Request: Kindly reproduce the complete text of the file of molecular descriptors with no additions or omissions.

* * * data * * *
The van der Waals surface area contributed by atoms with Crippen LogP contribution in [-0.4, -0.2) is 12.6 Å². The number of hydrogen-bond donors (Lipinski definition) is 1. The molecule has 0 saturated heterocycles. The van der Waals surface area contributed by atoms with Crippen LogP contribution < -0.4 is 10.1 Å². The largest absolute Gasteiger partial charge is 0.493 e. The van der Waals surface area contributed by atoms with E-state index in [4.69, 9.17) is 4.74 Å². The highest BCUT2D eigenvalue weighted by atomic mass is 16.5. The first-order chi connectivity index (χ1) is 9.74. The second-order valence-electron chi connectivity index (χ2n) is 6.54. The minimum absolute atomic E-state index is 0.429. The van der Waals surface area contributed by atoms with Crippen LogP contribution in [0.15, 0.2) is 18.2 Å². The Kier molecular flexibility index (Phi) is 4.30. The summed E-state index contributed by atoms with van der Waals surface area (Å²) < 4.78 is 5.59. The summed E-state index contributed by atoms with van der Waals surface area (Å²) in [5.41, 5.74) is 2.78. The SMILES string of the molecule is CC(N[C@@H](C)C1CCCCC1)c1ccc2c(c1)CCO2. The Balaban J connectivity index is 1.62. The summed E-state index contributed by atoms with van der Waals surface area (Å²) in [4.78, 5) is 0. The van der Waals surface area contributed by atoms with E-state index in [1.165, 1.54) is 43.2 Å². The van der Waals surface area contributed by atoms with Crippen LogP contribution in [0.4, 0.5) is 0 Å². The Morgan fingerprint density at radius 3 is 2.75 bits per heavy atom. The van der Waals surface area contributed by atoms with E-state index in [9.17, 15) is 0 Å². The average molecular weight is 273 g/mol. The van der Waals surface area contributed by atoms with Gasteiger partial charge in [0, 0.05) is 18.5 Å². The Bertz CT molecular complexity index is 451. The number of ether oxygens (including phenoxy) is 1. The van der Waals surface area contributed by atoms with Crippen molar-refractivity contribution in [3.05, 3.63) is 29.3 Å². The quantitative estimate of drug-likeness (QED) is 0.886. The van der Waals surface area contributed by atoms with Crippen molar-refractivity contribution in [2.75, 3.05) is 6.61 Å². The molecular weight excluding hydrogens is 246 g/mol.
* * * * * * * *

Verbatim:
The van der Waals surface area contributed by atoms with Crippen LogP contribution in [-0.4, -0.2) is 12.6 Å². The number of hydrogen-bond donors (Lipinski definition) is 1. The molecule has 0 saturated heterocycles. The van der Waals surface area contributed by atoms with Crippen LogP contribution < -0.4 is 10.1 Å². The largest absolute Gasteiger partial charge is 0.493 e. The van der Waals surface area contributed by atoms with E-state index in [4.69, 9.17) is 4.74 Å². The highest BCUT2D eigenvalue weighted by atomic mass is 16.5. The first-order chi connectivity index (χ1) is 9.74. The second-order valence-electron chi connectivity index (χ2n) is 6.54. The minimum absolute atomic E-state index is 0.429. The van der Waals surface area contributed by atoms with Crippen LogP contribution in [0.15, 0.2) is 18.2 Å². The Kier molecular flexibility index (Phi) is 4.30. The summed E-state index contributed by atoms with van der Waals surface area (Å²) < 4.78 is 5.59. The summed E-state index contributed by atoms with van der Waals surface area (Å²) in [5.41, 5.74) is 2.78. The SMILES string of the molecule is CC(N[C@@H](C)C1CCCCC1)c1ccc2c(c1)CCO2. The Balaban J connectivity index is 1.62. The summed E-state index contributed by atoms with van der Waals surface area (Å²) in [4.78, 5) is 0. The van der Waals surface area contributed by atoms with E-state index in [1.165, 1.54) is 43.2 Å². The van der Waals surface area contributed by atoms with Crippen LogP contribution in [0.4, 0.5) is 0 Å². The Morgan fingerprint density at radius 3 is 2.75 bits per heavy atom. The van der Waals surface area contributed by atoms with E-state index in [9.17, 15) is 0 Å². The average molecular weight is 273 g/mol. The van der Waals surface area contributed by atoms with Gasteiger partial charge in [0, 0.05) is 18.5 Å². The Bertz CT molecular complexity index is 451. The number of ether oxygens (including phenoxy) is 1. The van der Waals surface area contributed by atoms with Crippen molar-refractivity contribution in [3.05, 3.63) is 29.3 Å². The quantitative estimate of drug-likeness (QED) is 0.886. The van der Waals surface area contributed by atoms with Crippen molar-refractivity contribution in [2.75, 3.05) is 6.61 Å². The molecular weight excluding hydrogens is 246 g/mol.